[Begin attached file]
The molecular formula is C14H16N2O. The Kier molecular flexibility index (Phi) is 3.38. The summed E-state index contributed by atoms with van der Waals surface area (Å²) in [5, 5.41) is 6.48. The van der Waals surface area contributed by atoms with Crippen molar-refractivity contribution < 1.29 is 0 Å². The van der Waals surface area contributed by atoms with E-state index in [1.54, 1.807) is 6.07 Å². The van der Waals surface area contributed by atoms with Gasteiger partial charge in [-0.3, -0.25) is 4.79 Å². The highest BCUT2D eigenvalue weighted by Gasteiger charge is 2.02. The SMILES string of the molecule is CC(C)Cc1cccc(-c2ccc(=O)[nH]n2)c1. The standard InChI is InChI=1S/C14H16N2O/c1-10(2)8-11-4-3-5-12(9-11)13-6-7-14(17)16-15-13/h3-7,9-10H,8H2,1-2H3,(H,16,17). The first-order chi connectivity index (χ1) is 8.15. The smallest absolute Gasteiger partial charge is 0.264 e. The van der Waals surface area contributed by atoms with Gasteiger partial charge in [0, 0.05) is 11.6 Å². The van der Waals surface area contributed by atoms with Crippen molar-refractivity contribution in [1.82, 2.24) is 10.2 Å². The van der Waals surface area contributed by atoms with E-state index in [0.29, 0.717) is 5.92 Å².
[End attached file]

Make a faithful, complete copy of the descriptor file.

The molecular formula is C14H16N2O. The Kier molecular flexibility index (Phi) is 3.38. The summed E-state index contributed by atoms with van der Waals surface area (Å²) in [5, 5.41) is 6.48. The van der Waals surface area contributed by atoms with Crippen molar-refractivity contribution < 1.29 is 0 Å². The van der Waals surface area contributed by atoms with E-state index in [1.54, 1.807) is 6.07 Å². The van der Waals surface area contributed by atoms with Gasteiger partial charge in [-0.3, -0.25) is 4.79 Å². The highest BCUT2D eigenvalue weighted by Gasteiger charge is 2.02. The SMILES string of the molecule is CC(C)Cc1cccc(-c2ccc(=O)[nH]n2)c1. The standard InChI is InChI=1S/C14H16N2O/c1-10(2)8-11-4-3-5-12(9-11)13-6-7-14(17)16-15-13/h3-7,9-10H,8H2,1-2H3,(H,16,17). The first-order chi connectivity index (χ1) is 8.15. The smallest absolute Gasteiger partial charge is 0.264 e. The van der Waals surface area contributed by atoms with Gasteiger partial charge in [0, 0.05) is 11.6 Å². The van der Waals surface area contributed by atoms with Crippen molar-refractivity contribution in [1.82, 2.24) is 10.2 Å². The van der Waals surface area contributed by atoms with E-state index in [0.29, 0.717) is 5.92 Å².